Do you believe strongly in stuff? Great! Belief is terrific. Having convictions is a wonderful thing. We shouldn’t just float through life, never feeling passionate about what we do and what we believe in.
However, a little doubt, even self-doubt, can be a healthy thing. (In case you haven’t guessed, I’m going on a rant)
I live a certain lifestyle. I live this way because I believe it is the right way. Mostly, because I think it is the right way for me. I do not believe everyone else has to make the same choices as I do. I do not think people are wrong for choosing to live differently, for interpreting Torah differently, for being a different kind of Jew. I can even wonder, sometimes, if I am indeed making the right choices. I may question my own practices and change.
Recently, there has been a lot of Wall (as in Western) controversy. Who can pray there, and how? You can read all about it here. But whether you are For the Wall, Of the Wall or maybe just off the wall, a tiny bit of allowance for others mixed in with all those lovely convictions and beliefs can make this world a happier place to live.
Reading the various articles and comments on the topic, I was amazed at how people who claim to be God-fearing Jews could be so arrogant as to claim they know exactly what God wants: How He wants Judaism to be observed, how He wants us to pray and dress. Oh, the certainty! It must be lovely! All I know for sure is that I certainly don’t know enough to know for sure. And I can’t understand how anyone can be so arrogant, so smugly convinced of their own rightness, that there is no room left to see that, just maybe, theirs is not the only, or even the right, way to live.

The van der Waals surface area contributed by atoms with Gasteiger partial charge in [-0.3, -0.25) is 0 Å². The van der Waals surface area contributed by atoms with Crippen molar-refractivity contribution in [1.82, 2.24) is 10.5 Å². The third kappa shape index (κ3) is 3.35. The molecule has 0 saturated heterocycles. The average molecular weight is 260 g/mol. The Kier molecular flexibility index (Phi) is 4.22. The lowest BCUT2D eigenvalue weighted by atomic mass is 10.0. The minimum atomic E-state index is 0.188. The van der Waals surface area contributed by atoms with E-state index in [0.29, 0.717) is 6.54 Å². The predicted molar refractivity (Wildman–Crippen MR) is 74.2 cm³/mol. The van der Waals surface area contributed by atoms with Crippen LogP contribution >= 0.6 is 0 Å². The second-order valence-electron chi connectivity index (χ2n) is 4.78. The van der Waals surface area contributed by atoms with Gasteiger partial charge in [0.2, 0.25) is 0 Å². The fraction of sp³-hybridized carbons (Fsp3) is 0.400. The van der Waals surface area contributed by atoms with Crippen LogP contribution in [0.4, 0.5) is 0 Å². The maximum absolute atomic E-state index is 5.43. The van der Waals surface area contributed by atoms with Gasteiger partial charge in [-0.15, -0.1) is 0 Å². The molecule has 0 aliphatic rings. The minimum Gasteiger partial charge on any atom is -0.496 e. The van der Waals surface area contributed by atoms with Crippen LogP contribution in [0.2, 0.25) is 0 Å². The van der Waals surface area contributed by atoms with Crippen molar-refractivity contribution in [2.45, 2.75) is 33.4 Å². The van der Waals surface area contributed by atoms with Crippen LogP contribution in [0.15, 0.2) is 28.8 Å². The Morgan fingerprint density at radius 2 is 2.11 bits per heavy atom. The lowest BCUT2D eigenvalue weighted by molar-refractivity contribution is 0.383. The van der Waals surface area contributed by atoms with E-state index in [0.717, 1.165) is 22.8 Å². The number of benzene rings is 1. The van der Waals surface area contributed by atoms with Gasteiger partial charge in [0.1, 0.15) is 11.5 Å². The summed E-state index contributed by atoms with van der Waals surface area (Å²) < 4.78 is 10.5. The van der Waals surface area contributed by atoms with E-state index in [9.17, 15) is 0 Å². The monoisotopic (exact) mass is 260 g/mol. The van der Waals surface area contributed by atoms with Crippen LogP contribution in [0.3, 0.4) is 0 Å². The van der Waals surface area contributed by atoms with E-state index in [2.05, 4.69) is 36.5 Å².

Are we really so naïve as to think there is one “right” and everything else is “wrong?” And so superior to think that “my way” is right?
I will admit that sometimes, when I read something about long-ago cultic religions that eventually died out, a small piece of me says, “Ohmigod, what if that’s us? What if at the end we find out that we Jews have got it all wrong?”
Excuse me while I duck the incoming lightning bolt.
Yes, it’s just a tiny little piece, an itsy-bitsy flickering doubt that accompanies me as I keep kosher, observe Shabbat and go to the mikvah. But does it make me a worse Jew? I hope not. I hope it means that I have simply left a little room in my life for humility and respect for others. At the very least, it keeps me from arrogance.
About a week ago, I read this cutesy Facebook story, the kind I usually scroll past, but for some reason I clicked on it. It was a conversation between two twins in utero. One was talking about leaving one day, about meeting “Mother,” about life on the outside. The other was convinced that there was nothing other than this life. After all, no one ever came back from “out there” to tell them otherwise. They never met “Mother” and had no proof they could even exist outside the womb. It resonated with me because, in the end, we don’t know. We really just don’t know. We don’t talk to God, we don’t get celestial confirmation in the form of a booming voice telling us, “Hey there! You, over there! You are doing it right! Congrats!”
Yes, we pick a path, we believe it’s right, and we stick to it. But we shouldn’t stick to our beliefs and passions so strongly that it causes us to frenetically raze every other path in sight.